- All lined up and ready for a party game
This should be called Ratchet & Clank: Play With Your Kid Brother. The duo of cat-like critter and his mini robot sidekick are a natural fit for cooperative multiplayer gaming. In All 4 One, Ratchet and Clank are joined by Quark (a green, jutting-jawed cartoon space hero) and Dr. Nefarious (a green-brained evil robot). Instead of fighting each other as per usual R&C procedures, now they all get to be heroes in a new galaxy.
Ratchet & Clank: All 4 One
PlayStation 3The new galaxy is clearly much cheaper. The graphics in said galaxy are terrible. Giant monsters look like twisted balloon animals in a windstorm — overinflated and over-animated. A small child character with a voice provided by a frightened child refugee from the casting department guides my adventure as I jump and blast my way through this low-rent digital world.
The four characters function almost identically. They can all jump, attack, shoot and vacuum (with a vacuum cleaner) across landscapes that look like they were leftover from the latest LittleBigPlanet variety pack. There’s very little difference between handling Ratchet — the hero who gets the game named after him — and Dr. Nefarious, who wants to reduce Ratchet to a pile of ashes. In All 4 One they not only settle their differences, they barely have anything to distinguish them from each other at all.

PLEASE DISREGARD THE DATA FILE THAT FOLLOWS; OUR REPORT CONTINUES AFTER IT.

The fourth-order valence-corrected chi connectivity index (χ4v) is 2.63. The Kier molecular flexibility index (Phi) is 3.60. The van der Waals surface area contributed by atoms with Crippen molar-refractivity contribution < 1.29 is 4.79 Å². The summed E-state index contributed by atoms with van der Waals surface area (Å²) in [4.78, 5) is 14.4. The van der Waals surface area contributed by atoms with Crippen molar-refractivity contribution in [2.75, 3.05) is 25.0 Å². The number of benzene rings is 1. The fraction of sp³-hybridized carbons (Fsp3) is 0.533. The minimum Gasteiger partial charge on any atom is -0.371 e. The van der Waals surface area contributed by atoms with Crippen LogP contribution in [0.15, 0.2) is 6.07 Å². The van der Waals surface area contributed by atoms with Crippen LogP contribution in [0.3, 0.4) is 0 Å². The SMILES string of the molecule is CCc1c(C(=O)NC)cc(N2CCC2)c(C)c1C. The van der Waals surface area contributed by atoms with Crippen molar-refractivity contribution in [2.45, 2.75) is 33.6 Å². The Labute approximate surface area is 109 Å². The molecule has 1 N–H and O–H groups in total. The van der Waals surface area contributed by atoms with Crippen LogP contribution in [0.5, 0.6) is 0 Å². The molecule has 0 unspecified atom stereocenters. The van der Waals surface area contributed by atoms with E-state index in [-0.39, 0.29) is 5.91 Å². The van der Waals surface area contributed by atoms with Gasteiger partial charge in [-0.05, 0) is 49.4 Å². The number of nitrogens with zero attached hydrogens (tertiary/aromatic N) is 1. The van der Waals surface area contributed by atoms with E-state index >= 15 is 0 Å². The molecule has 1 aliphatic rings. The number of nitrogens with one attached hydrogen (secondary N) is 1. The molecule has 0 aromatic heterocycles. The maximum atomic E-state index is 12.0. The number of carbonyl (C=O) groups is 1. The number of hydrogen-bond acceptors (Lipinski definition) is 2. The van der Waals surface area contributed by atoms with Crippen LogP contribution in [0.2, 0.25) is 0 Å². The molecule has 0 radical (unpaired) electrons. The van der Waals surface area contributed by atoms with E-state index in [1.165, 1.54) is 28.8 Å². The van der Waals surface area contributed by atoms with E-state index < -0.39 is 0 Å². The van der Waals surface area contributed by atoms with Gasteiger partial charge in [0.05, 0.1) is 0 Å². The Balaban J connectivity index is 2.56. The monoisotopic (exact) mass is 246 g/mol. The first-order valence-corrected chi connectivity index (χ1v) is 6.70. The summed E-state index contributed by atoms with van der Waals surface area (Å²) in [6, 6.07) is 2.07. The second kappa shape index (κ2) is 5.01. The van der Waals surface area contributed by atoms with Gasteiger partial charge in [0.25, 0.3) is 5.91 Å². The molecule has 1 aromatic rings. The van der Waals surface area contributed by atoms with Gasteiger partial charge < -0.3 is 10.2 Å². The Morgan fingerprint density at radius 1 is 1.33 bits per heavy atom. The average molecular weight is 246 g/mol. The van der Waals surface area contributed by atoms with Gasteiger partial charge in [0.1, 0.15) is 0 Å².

Oh, sure, Dr. Nefarious gets an invisibility cloak while Ratchet can send out a doppelganger bomb. But for the most part, every character moves through the same level in the same pattern as everyone else. A few goofy weapons are the only things that separate the classic Ratchet & Clank characters, which is too bad, since over-the-top weaponry is one of the ways that the franchise has always distinguished itself. Without the shooting, it’s just a zanier version of Mario.
The entire thing begins to feel like a very dull party game as players coordinate sucking each other into vacuums and twiddling their thumbsticks in the same direction. Yes, there are occasional hordes of enemies to vanquish. One player can usually wipe them out alone, or some coordinated button pressing between players can result in supercharged attacks. But most of the game’s serious obstacles (enemies and puzzles) can be solved by one person, leaving everyone else free to scamper around collecting treasures. All for one, indeed.
THE GOOD: This may be the dullest Ratchet & Clank in terms of action, but the comedy writing is still sharp. Plenty of good political jokes are tucked into the snippets of animation that play between the game’s levels. The voice acting during those segments, however, is hit or miss. At best it sounds borderline professional.
THE BAD: Trying to play a game of All 4 One is like setting up an account in a chat room. This makes some sense if players are using an Internet connection and it’s 1998. A more streamlined way of bringing players together might make it easier to sit down and play All 4 One, though it wouldn’t help the game itself.
THE BOTTOM LINE: Ratchet & Clank are dumbed down and divvied up in All 4 One.